Reading: Theories of disease causation: Social epidemiology and epidemiological transition

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Theories of disease causation: Social epidemiology and epidemiological transition

Author:

Soma Hewa

Queen’s University, Kingston, Ontario, CA
About Soma

 Professor, School of Policy Studies, Queen’s University,

School of Public Administration,
Guangzhou University, Guangzho, China

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Abstract

Modern Western medicine is based on scientific reductionism, the key assumption of which is that complex phenomenon can be understood by reducing and dividing into smaller parts. The “biomedical model” diagnoses disease in terms of measurable biological parameters, and treats the patient as a biological organism. Although this particular approach has been responsible for tremendous successes in modern medicine, the tendency of the biomedical model to neglect social, economic and psychological factors has been criticized, and alternative explanations have been sought to complement it. This paper presents a brief analysis of these models.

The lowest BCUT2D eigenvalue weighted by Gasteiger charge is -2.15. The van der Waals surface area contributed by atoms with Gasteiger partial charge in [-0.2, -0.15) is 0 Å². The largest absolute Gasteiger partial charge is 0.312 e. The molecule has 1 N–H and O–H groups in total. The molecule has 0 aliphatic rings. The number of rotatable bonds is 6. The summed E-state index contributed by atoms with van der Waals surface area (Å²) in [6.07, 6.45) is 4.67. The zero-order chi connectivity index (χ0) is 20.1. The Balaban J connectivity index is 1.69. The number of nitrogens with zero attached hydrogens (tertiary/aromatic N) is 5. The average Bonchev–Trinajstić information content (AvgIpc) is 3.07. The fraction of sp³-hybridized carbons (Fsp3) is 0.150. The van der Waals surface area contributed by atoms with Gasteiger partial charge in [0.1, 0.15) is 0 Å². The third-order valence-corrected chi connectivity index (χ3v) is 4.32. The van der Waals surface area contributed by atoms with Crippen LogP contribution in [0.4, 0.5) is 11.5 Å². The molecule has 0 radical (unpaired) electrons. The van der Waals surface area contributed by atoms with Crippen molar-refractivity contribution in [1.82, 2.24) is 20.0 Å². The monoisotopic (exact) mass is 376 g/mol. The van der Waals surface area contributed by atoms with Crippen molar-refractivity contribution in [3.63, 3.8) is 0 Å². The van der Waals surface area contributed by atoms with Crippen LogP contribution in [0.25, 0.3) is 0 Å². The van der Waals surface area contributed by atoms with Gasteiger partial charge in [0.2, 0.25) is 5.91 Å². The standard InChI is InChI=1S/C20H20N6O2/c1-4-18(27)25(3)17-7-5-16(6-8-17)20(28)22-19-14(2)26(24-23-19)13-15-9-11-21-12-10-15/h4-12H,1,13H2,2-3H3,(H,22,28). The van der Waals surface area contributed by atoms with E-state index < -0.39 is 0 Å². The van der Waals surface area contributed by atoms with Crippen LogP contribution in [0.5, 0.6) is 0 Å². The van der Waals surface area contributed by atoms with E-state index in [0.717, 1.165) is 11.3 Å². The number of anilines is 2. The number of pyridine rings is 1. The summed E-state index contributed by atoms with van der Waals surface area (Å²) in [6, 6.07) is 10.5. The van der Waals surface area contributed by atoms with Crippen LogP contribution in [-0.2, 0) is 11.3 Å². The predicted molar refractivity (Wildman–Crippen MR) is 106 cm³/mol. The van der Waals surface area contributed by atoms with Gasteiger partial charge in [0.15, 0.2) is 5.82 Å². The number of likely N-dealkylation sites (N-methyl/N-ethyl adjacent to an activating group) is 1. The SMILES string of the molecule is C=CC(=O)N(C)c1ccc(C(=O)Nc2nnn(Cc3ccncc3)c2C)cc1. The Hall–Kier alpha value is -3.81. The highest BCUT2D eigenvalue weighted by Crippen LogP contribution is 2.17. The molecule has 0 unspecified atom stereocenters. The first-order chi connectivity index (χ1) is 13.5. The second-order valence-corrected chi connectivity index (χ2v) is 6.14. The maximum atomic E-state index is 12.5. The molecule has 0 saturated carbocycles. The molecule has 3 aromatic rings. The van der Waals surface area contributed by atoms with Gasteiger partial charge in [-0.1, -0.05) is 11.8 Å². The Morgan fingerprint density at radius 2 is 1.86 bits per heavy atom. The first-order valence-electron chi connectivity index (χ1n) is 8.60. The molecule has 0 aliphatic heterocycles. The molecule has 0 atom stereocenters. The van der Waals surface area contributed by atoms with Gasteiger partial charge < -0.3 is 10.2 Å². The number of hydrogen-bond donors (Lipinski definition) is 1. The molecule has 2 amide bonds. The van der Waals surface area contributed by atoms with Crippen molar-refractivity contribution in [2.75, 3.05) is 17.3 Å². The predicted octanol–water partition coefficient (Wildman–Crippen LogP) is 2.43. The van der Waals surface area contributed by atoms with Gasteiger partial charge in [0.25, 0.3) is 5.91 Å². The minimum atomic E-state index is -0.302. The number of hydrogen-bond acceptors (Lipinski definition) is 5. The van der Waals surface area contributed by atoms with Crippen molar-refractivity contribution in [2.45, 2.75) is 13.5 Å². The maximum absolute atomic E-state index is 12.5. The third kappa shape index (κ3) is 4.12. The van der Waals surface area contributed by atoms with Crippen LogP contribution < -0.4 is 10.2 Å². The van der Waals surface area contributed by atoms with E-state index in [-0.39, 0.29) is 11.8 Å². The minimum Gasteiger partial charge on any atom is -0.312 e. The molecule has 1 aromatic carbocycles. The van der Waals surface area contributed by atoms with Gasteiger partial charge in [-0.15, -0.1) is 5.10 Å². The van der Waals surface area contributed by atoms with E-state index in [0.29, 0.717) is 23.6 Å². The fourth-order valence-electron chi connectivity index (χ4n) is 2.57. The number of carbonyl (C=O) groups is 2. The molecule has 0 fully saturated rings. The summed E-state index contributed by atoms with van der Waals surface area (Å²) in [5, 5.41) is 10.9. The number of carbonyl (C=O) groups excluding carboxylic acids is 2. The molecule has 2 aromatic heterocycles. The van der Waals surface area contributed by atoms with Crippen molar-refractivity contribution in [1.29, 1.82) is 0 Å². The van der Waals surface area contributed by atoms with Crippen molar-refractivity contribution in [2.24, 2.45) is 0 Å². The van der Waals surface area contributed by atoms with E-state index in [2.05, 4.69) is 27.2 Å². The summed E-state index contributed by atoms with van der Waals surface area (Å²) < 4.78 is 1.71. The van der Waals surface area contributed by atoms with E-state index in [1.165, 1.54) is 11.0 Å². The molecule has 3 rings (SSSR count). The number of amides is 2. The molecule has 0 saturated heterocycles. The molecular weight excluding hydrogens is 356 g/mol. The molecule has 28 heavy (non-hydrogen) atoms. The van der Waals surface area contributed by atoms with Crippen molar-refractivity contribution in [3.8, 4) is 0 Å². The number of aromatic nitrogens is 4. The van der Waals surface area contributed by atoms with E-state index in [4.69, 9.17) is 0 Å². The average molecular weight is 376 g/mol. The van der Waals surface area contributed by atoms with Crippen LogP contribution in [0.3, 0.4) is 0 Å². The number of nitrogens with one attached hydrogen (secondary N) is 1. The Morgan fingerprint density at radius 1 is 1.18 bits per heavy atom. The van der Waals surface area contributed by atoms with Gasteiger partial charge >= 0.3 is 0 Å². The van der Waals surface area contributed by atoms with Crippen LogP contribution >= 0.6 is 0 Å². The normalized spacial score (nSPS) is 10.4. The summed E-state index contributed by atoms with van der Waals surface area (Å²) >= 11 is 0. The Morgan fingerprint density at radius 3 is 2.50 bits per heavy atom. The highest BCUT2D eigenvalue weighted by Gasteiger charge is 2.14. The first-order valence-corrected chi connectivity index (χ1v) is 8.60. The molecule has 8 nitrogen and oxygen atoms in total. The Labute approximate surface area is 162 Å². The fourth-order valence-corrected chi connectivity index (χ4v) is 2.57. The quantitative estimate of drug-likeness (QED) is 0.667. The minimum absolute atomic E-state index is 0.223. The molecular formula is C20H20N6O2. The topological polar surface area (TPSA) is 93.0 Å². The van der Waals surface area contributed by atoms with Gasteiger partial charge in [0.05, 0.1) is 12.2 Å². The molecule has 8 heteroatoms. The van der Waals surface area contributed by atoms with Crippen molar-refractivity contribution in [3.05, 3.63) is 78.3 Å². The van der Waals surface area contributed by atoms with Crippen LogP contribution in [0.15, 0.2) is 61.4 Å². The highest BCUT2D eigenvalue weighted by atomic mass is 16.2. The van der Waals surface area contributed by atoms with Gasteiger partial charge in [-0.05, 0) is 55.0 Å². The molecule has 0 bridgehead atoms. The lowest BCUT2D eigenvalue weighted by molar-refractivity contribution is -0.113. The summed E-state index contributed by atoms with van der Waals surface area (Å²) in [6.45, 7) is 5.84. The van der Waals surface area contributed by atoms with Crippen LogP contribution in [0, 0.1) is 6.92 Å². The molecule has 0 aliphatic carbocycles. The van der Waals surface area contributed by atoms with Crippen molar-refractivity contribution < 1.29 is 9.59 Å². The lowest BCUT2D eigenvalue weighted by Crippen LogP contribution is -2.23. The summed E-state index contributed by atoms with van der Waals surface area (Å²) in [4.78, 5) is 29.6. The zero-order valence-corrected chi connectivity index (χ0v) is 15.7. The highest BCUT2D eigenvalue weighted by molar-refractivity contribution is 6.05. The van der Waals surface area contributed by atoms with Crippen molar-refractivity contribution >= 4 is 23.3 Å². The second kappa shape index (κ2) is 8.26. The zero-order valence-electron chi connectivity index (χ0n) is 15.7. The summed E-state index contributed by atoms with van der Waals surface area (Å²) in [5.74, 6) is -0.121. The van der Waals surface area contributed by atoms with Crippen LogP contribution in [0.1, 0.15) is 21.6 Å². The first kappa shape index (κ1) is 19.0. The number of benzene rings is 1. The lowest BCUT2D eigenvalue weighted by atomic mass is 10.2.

DOI: http://doi.org/10.4038/gmj.v20i2.7936
How to Cite: Hewa, S., (2016). Theories of disease causation: Social epidemiology and epidemiological transition. Galle Medical Journal. 20(2), pp.26–32. DOI: http://doi.org/10.4038/gmj.v20i2.7936
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Published on 03 May 2016.
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